The median salary for a respiratory therapist is $52,000 a year.
These specialists enjoy good job security, and there is also good growth in this field.
As the population ages there will be more demand for health services such as this.
For more information about this career path, take a look at the American Association for Respiratory Care website.
Some similar roles to respiratory therapist that might interest you include:
- Athletic trainer
- Physical therapist
- Occupational therapist
- Registered nurse
If you are looking for a secure role in medicine that works closely with people, then you might like to become a respiratory therapist.
There are lots of opportunities, good working conditions, and benefits available to those who pursue this career.
Frequently Asked Questions
What is a respiratory therapist?
Respiratory therapists are professionals who specialize in providing treatment for the lungs.
They need advanced technical knowledge as they use mechanical ventilators and other high-tech machines.
As a respiratory therapist, you may find employment in many healthcare facilities, including hospitals, emergency rooms, therapy offices but you may also work in nursing homes, doctor’s offices or at patients’ homes.
The care that a respiratory therapist provides can help people with asthma, lung trauma, pneumonia, and other respiratory conditions.
Respiratory therapists may specialize in one or more of the following fields: emergency respiratory therapy, pediatric respiratory therapy, adult respiratory therapy, or geriatric respiratory therapy.
Respiratory therapists need compassion, patience, and they must be willing to learn throughout their careers as technology advances very fast.
How much does a respiratory therapist make?
According to the Bureau of Labor Statistics, the median annual wage for respiratory therapists was $60,280 as of May 2018.
However, salaries vary based on a wide range of factors and respiratory therapists can make anywhere between less than $45,000 and more than $80,000 a year.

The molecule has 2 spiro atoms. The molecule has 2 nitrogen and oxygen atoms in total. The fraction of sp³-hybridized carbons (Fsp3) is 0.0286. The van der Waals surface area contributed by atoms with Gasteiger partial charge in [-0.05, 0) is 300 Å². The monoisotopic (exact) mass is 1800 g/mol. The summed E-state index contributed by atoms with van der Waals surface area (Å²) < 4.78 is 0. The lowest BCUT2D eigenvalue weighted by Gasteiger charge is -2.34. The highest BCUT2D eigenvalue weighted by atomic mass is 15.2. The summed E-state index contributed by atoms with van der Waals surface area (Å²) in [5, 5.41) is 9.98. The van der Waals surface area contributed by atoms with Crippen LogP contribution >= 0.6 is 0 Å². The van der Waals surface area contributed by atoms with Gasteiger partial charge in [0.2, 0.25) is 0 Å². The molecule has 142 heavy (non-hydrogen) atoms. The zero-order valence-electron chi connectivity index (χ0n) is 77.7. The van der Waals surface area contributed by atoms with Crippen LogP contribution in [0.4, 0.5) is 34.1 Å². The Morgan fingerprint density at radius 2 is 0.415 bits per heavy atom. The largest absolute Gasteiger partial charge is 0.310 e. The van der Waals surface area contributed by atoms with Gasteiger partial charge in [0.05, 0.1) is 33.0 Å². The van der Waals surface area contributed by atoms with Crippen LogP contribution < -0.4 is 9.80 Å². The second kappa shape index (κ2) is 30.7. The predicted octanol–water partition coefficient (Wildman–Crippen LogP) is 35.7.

How much does it cost to become a respiratory therapist?
Respiratory therapists need at least an associate’s degree but many employers prefer candidates who hold a bachelors’ degree.
Training programs also focus on giving students the opportunity of learning in a clinical setting.
Tuition costs vary depending on the school you choose and the program itself.
Four-year bachelor’s degree programs in respiratory care cost, on average, around $30,000-$35,000 a year.
After finishing their schooling prospective respiratory therapists must pass a national certification exam and they will also need a state license provided by the American Association of Respiratory Care.
What is the demand for respiratory therapists?
The demand for respiratory therapists is expected to grow 21 percent from 2018 to 2028, much faster than other occupations.
This fast growth is explained by the fact that the population ages and middle-aged and elderly people are more likely to suffer from a respiratory condition.
Those who are willing to travel or relocate should have better job opportunities.
How long does it take to become a respiratory therapist?
Respiratory therapists need at least an associate’s degree, but a four-year bachelor’s degree in respiratory care will give you better job prospects.
Respiratory therapists also need a license in order to practice.
The National Board for Respiratory Care is the main credentialing institution for respiratory therapists and it offers two levels of certification: Certified Respiratory Therapist and Registered Respiratory Therapist.
If you’ve decided to start a career in this field you should be prepared to learn throughout your career as technology advances very fast in this field and continuing education classes are a requirement for keeping your license.